Alumni Spotlight: Kim Fernandes

Kim Fernandes, Class of 2011, IPOL

Ph.D. candidate, University of Pennsylvania

Kim Fernandes

Why did you choose Georgetown University in Qatar?

I chose Georgetown because I thought the concept of a liberal arts education was incredibly interesting. Though I didn’t yet know exactly what I wanted to do after my degree, I knew sort of by process of elimination that I didn’t want to be a doctor, engineer, lawyer, banker or consultant – and so deciding to choose Georgetown because it allowed me to keep my options open.  

Where did you work after graduation?

Right after I graduated, I started teaching 4th graders at a government school in Mumbai, India. I did a Teach for India fellowship for two years, through which I was able to understand first-hand some of the issues and challenges within the primary education space in India. It was hard to be teaching full-time in a context where very much of what I encountered each day was unfamiliar, but there is/was nothing I wanted more than to be a teacher. My students were also incredible about reminding me why being able to teach and to learn is such a privilege, and that kept me motivated on really difficult days.

After my fellowship, I wanted to start working in the education policy realm, and so went on to do my Ed. M. in International Education Policy from Harvard’s Graduate School of Education. Through the course of my time at graduate school, I saw that many of the solutions to problems plaguing education – primary, secondary and higher – began very early on, and so started to develop a deep interest in early childhood education. I graduated in May and moved to Bhubaneswar, India to work with the Poverty Action Lab (J-PAL).

As a field research associate, I worked on the implementation of a randomized control trial evaluating an early childhood development program that Pratham, an Indian NGO, is implementing in three districts in rural Odisha. Last year, I worked at the Ministry of Rural Development, Government of India, in Delhi, as a consultant on monitoring and evaluation for a rural vocational skills program. 

What is the best career advice you received?

Every time I wonder if I’m taking the right step or if I could be something better for my own career, my parents have pointed out that I should just do what I’m most passionate about and everything else will follow. This is a huge cliché, but has probably also been the one thing that has done me most good when making career decisions.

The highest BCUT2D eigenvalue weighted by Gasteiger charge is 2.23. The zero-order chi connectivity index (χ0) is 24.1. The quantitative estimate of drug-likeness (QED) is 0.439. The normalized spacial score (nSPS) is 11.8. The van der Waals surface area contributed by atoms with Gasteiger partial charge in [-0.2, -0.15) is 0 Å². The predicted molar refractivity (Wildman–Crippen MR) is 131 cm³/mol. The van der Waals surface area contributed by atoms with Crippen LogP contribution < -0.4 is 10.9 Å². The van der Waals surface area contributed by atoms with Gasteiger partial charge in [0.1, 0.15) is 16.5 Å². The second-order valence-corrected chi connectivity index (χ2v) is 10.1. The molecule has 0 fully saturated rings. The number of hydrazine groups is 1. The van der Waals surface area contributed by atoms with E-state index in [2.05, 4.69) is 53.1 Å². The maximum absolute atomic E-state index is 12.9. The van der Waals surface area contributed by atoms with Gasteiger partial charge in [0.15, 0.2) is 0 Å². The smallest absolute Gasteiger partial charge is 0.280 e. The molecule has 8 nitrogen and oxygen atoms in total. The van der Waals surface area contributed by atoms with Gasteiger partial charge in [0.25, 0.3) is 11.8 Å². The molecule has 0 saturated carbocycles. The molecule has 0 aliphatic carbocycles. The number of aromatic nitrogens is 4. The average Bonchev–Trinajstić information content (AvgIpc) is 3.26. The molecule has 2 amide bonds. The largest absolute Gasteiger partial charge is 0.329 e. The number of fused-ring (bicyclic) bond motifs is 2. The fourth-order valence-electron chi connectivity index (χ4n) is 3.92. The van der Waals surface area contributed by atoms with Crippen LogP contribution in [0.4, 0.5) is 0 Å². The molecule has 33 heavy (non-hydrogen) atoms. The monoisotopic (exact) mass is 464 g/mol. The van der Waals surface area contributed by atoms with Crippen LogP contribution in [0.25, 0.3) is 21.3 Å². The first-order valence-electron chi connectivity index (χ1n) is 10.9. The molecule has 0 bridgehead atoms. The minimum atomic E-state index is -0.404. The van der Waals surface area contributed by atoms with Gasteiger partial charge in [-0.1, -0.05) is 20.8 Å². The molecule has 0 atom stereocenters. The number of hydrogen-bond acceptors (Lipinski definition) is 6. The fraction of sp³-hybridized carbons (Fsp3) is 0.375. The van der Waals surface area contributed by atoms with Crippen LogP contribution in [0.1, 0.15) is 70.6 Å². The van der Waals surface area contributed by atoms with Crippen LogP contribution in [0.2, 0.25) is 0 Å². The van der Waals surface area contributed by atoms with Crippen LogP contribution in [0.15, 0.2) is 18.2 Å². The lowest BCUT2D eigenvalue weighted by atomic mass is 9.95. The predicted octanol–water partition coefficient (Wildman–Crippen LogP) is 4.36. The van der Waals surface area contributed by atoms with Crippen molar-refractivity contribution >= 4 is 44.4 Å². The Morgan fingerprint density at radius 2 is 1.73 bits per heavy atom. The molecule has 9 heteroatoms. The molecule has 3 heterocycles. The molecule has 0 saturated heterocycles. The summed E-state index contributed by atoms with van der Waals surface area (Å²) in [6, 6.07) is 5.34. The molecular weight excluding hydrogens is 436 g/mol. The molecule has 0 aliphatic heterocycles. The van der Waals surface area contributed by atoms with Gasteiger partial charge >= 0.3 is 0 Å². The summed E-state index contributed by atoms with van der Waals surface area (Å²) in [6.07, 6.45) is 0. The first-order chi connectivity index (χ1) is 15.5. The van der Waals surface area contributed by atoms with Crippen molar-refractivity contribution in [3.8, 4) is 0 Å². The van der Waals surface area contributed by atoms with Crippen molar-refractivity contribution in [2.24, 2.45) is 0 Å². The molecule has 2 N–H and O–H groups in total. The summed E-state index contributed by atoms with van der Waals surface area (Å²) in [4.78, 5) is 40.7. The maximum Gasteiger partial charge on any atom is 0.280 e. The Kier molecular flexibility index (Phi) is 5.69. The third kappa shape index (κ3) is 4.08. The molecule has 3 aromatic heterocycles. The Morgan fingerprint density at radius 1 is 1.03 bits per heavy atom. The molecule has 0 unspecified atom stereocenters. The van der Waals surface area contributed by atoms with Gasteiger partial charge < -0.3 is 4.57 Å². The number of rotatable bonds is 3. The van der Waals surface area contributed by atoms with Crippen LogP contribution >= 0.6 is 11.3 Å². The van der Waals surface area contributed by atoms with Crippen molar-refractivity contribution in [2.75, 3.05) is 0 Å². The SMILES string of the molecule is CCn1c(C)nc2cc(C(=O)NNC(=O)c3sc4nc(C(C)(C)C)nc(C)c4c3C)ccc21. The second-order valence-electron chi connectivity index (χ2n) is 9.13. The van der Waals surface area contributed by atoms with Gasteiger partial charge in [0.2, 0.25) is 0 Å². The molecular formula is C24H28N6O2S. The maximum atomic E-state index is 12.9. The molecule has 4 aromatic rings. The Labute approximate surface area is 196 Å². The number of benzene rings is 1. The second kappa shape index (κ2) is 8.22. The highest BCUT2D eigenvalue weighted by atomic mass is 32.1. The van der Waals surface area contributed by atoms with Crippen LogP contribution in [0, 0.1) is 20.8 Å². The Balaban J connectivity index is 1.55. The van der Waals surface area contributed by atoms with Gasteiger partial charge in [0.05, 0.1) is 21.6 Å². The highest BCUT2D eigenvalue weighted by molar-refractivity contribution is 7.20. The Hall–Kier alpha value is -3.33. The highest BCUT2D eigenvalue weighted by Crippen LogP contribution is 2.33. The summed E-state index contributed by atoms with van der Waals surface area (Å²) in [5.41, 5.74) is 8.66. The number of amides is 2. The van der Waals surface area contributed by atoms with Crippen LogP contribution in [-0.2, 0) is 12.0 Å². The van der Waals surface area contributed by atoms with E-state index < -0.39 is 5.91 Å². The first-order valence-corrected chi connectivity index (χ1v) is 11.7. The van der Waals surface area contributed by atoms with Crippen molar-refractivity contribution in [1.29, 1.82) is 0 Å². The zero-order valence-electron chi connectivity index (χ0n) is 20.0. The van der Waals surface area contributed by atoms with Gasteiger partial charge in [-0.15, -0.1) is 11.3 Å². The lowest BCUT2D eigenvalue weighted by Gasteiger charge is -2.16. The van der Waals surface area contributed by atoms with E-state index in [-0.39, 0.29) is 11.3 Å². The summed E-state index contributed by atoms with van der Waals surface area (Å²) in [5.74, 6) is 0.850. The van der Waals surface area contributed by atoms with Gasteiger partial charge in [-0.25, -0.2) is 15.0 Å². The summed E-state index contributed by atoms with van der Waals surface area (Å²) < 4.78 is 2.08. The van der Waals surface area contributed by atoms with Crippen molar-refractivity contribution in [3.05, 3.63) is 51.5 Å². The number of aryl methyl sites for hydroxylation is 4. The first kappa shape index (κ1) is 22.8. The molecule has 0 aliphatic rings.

If you could have another career, what would it be?

I don’t think I’d ever want to be anything other than a teacher.

How did Georgetown influence your career path?

Georgetown gave me a lot of space to explore what my interests might be, and accommodated them as they grew and changed. From being able to teach English to migrant workers freshman year to knowing that I could somehow drag the topic of education into my thesis senior year, I always had opportunities to explore different aspects of the education space and to see what might interest me the most. The Georgetown community – both in Doha and D.C. – has always been incredibly supportive and welcoming, and even as an alumni, I am often able to find or make connections in different parts of the world with fellow Hoyas.

Looking back, what were some of your “takeaways” from your GU-Q experience?

One of my biggest takeaways from my time at Georgetown was the power of community, both with my peers and with faculty. The size of the school is a blessing in that there are many available resources and opportunities to be a part of a variety of interesting things, and looking back, those were easily four of the most incredible years I’ve had in school. Part of the reason why I went into teaching was because I had so many fantastic professors and mentors at Georgetown.

 What advice would you give to current undergraduates who may want to follow in your footsteps?

Do whatever you’re interested in, even if it doesn’t sound like the right job title or isn’t in a convenient location, because it’s always worth being able to pursue your dreams to find out what interests you.

What are some of your proudest achievements so far? Future plans?

Some of my proudest achievements so far have been moments in the classroom where I was challenged by my students to see—and was able to see—that learning is more than grades or time spent on tasks. In the future, I hope to work for an international organization or as a consultant to a government on early childhood program development and evaluation, and to be teaching at a university.